I read the article (below) where an unlicensed driver and it created a perfect illustration in an interesting part of criminal law….which is all cases are created equal.
I have handled thousands of San Diego DUI cases. No two cases are the same. People come in and say that someone they know had the same blood alcohol level and got this or that. Was it in San Diego? No facts are the same? A particular client said this to me yesterday. I asked them if they considered the fact they hit multiple cars and had a DUI prior in the 90s make things a little worse than a generic DUI with the same blood alcohol content.
In the case below a case for an unlicensed driver usually is just a fine and with some proactivity can be made an infraction. In this case, the driver hit someone.
I do not believe he will be able to walk in and say, “I hear this usually is a fine”.
At least, not at the start of negotiations. A criminal case is made of a variety of factors. I know that one aspect that is usually left out is the defendants side of the story. The prosecution focuses on the snapshot of the event they are accusing as criminal. In many cases it is about context. Even if there was a criminal act there can be mitigating fators that help someone in a San Diego court.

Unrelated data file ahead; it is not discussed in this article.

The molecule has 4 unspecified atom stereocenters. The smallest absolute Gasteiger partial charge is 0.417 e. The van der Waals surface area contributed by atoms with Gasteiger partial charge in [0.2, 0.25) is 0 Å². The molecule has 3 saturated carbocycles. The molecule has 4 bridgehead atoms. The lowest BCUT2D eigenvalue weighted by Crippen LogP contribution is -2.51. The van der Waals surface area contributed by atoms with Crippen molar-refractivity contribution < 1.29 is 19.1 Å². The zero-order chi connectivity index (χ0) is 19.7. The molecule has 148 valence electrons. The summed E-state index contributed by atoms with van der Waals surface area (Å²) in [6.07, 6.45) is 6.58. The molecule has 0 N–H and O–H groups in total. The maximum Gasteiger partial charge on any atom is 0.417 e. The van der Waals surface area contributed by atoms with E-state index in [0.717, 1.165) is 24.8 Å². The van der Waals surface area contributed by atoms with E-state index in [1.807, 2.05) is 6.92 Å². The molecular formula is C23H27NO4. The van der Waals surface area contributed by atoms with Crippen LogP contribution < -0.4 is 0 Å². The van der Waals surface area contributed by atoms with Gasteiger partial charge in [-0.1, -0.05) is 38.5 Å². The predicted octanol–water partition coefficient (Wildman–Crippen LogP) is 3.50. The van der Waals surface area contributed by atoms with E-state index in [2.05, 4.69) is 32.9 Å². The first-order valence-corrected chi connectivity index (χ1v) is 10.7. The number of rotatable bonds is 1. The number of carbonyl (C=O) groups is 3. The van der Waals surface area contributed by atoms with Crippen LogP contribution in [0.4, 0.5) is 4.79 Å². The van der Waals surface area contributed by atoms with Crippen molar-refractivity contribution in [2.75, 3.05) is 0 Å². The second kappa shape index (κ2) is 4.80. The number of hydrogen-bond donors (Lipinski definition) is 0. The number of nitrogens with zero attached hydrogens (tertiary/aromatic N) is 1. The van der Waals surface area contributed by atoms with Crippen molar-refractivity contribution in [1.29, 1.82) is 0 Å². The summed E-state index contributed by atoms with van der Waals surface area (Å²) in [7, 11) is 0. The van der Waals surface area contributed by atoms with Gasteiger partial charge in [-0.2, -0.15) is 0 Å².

An unlicensed teenage driver fell asleep at the wheel and crashed his pickup truck into a 59-year-old man walking along an Escondido roadway Saturday morning.
The driver of a red Chevy pickup truck — a 17-year-old Valley Center boy — apparently dozed off while heading west on East Valley Parkway near North Citrus Avenue shortly before 5 a.m., Escondido police Lt. Justin Murphy said.
The pickup drifted into the eastbound lanes, struck a roadside phone junction box then the pedestrian on the south sidewalk. Murphy said the truck flipped onto its side, but its driver and 17-year-old female passenger were not hurt.
Officers summoned following the crash found the severely injured Escondido man unresponsive and face down in the roadway, Murphy said. He was taken to Palomar Medical Center to be treated.
Murphy said that although the crash remained under investigation, alcohol was not believed to have been involved.
The full article can be found here.
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